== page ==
Date: Fri May 30 2003 - 14:01:42 EDT
I just submitted a paper to a peer-reviewed journal about a finding I
made last year
about a correlation between a marker of prenatal testosterone levels
ratios) and the ability of women to recall types and placements of
pictures in a
grid. This is a cognitive test in which women generally outperform men. I
predicted and found that women with more "female" hands (i.e. the pattern that
indicates lower testosterone exposure) do better on this test. Others
exactly the opposite relationship for men using tasks such as mental
which men typically outperform women. (more masculine hands means better
Were I describing this research for Time magazine (not that they'd be
would say that I "suspect" that this result indicates that early
something" to the developing brain and that "perhaps" the low testosterone
environment of women makes the brain better able to procss and retainsuch
visual such information in adulthood.
I said much the same thing in the discussion of my journal article,
except that I
used more scientifically acceptable terms: "hypothesize" rather than
"organize" rather than "does something" and the ever-popular "is
the hypothesis that..." instead of "perhaps." I offer several other
this finding, but explain why I think mine is "more likely." A
careful look at the
graphs I provide of my data show that neither gender or hormones fully explain
picture recall ability, (my lowest scoring subject was a woman) so the gender
difference clearly "does not hold true for everyone." Nonetheless, I
paper with the assertation that my research "may provide clues" into the
development of cognitive sex differences in humans. I'll leave it to my peer
reviewers to decide if the clues are "important."
Have I just submitted a "partisan liberal piece?" My Republican student co-
authors (one of whom is currently deployed in Iraq) didn't seem to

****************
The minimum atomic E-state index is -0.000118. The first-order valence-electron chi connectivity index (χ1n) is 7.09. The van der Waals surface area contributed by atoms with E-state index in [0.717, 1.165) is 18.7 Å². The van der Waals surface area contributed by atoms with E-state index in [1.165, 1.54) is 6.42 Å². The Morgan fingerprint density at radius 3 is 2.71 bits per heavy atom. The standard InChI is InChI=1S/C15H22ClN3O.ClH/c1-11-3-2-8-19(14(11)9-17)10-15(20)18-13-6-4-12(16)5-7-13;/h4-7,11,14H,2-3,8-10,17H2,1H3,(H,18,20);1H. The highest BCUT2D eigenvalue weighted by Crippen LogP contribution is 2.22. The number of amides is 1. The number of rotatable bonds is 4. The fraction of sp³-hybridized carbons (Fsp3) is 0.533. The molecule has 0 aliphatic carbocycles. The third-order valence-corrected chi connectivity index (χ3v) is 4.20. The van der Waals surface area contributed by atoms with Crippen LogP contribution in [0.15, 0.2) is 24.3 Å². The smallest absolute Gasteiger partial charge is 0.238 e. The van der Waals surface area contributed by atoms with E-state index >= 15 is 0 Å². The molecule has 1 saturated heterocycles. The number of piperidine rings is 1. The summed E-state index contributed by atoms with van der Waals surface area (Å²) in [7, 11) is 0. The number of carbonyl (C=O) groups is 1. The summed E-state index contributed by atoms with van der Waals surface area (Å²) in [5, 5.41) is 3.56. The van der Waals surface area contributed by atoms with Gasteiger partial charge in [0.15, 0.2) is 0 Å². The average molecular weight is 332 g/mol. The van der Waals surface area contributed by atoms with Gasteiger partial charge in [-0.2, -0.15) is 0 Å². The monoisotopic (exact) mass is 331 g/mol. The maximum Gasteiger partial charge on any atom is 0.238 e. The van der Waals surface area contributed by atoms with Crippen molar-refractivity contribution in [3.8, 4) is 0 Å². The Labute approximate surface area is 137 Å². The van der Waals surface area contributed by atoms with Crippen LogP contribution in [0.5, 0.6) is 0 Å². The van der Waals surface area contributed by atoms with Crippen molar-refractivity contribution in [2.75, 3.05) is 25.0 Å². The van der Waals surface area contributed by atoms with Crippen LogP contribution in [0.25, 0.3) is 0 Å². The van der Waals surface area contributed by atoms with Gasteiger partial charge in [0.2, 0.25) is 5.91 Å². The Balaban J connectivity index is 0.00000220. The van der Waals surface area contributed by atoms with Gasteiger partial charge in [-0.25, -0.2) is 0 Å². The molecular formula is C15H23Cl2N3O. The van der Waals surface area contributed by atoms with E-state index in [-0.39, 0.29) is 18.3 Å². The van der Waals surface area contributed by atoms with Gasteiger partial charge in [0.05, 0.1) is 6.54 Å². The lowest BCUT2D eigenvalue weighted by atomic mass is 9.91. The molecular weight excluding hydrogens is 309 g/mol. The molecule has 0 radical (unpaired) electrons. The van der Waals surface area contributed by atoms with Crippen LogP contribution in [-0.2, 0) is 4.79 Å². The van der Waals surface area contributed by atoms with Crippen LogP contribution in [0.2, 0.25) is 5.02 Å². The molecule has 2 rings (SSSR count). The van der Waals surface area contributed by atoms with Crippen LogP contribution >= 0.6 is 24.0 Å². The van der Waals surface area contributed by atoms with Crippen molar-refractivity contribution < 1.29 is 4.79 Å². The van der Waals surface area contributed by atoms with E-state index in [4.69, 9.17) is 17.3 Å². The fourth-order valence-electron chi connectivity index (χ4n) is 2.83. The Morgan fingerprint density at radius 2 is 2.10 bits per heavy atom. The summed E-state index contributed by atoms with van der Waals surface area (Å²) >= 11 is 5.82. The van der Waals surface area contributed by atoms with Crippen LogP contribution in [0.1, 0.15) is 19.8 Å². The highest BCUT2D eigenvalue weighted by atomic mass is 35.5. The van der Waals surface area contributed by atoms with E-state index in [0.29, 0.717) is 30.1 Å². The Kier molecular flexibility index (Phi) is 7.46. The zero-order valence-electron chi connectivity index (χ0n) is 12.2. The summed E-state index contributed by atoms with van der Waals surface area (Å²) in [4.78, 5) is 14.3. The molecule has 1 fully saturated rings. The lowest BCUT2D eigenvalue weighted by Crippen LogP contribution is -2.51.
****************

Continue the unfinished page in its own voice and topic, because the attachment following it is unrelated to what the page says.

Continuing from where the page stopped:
think so, but
maybe if the journal rejects the paper, I can send it to Phil Donahue.
FWIW, the inspiration for this work was the finding that this same
finger length ratio
has a relationship both with the number of older brothers a man has and with
sexual orientation in both genders. (I trained under the researcher who
documented that relationship and published it in Nature in 2000). These studies
have been described in popular magazines using much the same language, and
have gotten a similar reaction from conservative Christian
publications (it's part of
a liberal conspiracy to foster aceptance of homosexuality.) On the
other hand, I
have also seen Christian publications praise other studies that
support the notion
of a partial biological basis for human behavioral and cogntive sex
fine research that reaffirms the Biblical principle of men and women
differently, for different roles.
So if my work actually gets published, maybe I should be more worried about it
being described in a "partisan conservative piece." I hope not...
I'm a Democrat!
And to be fair, it's not only conservative Christian publications who
try to have it
both ways. The liberal press is quick to praise the "biological basis for
homosexuality" as support for the view that the orientation is
"good" (or at least "not bad") and quick to critcize the "biological basis for
behavioral and cognitive sex differences" as a dangerous plot by right wing
conspirators to keep women subordinate to men.
My point is, the theories inspiring the research and the
methodologies by which it
is conducted are largely the same. And one type is no more
"partisan" and no less
"science" than the other.
Louise M. Freeman, PhD
Mary Baldwin College
Staunton, VA 24401
> I think you can safely conclude from ridley's, "more likely","something
> about","that something","suspects","perhaps","would not hold true for
> provide important clues,"
> that this is a liberal partisan piece, not necessarily science.
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